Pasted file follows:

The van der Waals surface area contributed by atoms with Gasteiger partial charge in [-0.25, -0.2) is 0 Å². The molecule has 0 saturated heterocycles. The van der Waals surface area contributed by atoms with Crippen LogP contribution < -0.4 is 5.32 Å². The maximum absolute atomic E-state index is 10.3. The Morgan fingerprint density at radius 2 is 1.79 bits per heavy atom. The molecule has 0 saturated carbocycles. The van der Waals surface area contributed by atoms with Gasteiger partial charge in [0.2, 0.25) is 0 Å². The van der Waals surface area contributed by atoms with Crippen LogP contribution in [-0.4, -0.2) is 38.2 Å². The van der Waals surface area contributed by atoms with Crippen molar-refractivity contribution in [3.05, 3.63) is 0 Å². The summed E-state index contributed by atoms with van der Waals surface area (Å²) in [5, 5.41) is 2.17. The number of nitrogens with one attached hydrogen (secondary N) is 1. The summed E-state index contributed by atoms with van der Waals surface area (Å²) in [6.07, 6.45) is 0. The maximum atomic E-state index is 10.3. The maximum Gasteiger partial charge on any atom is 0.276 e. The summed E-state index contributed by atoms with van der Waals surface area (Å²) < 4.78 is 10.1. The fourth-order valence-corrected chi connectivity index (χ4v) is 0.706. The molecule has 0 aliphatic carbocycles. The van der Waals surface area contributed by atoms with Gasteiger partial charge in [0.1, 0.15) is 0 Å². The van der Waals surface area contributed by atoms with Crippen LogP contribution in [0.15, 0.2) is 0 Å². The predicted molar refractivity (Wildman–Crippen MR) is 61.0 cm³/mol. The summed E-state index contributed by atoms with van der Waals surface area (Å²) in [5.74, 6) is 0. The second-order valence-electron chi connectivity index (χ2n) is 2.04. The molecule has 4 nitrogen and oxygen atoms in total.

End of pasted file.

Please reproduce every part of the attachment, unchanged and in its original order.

The van der Waals surface area contributed by atoms with Gasteiger partial charge in [-0.25, -0.2) is 0 Å². The molecule has 0 saturated heterocycles. The van der Waals surface area contributed by atoms with Crippen LogP contribution < -0.4 is 5.32 Å². The maximum absolute atomic E-state index is 10.3. The Morgan fingerprint density at radius 2 is 1.79 bits per heavy atom. The molecule has 0 saturated carbocycles. The van der Waals surface area contributed by atoms with Gasteiger partial charge in [0.2, 0.25) is 0 Å². The van der Waals surface area contributed by atoms with Crippen LogP contribution in [-0.4, -0.2) is 38.2 Å². The van der Waals surface area contributed by atoms with Crippen molar-refractivity contribution in [3.05, 3.63) is 0 Å². The summed E-state index contributed by atoms with van der Waals surface area (Å²) in [5, 5.41) is 2.17. The number of nitrogens with one attached hydrogen (secondary N) is 1. The summed E-state index contributed by atoms with van der Waals surface area (Å²) in [6.07, 6.45) is 0. The maximum atomic E-state index is 10.3. The maximum Gasteiger partial charge on any atom is 0.276 e. The summed E-state index contributed by atoms with van der Waals surface area (Å²) < 4.78 is 10.1. The fourth-order valence-corrected chi connectivity index (χ4v) is 0.706. The molecule has 0 aliphatic carbocycles. The van der Waals surface area contributed by atoms with Gasteiger partial charge in [0.1, 0.15) is 0 Å². The van der Waals surface area contributed by atoms with Crippen LogP contribution in [0.15, 0.2) is 0 Å². The predicted molar refractivity (Wildman–Crippen MR) is 61.0 cm³/mol. The summed E-state index contributed by atoms with van der Waals surface area (Å²) in [5.74, 6) is 0. The second-order valence-electron chi connectivity index (χ2n) is 2.04. The molecule has 4 nitrogen and oxygen atoms in total.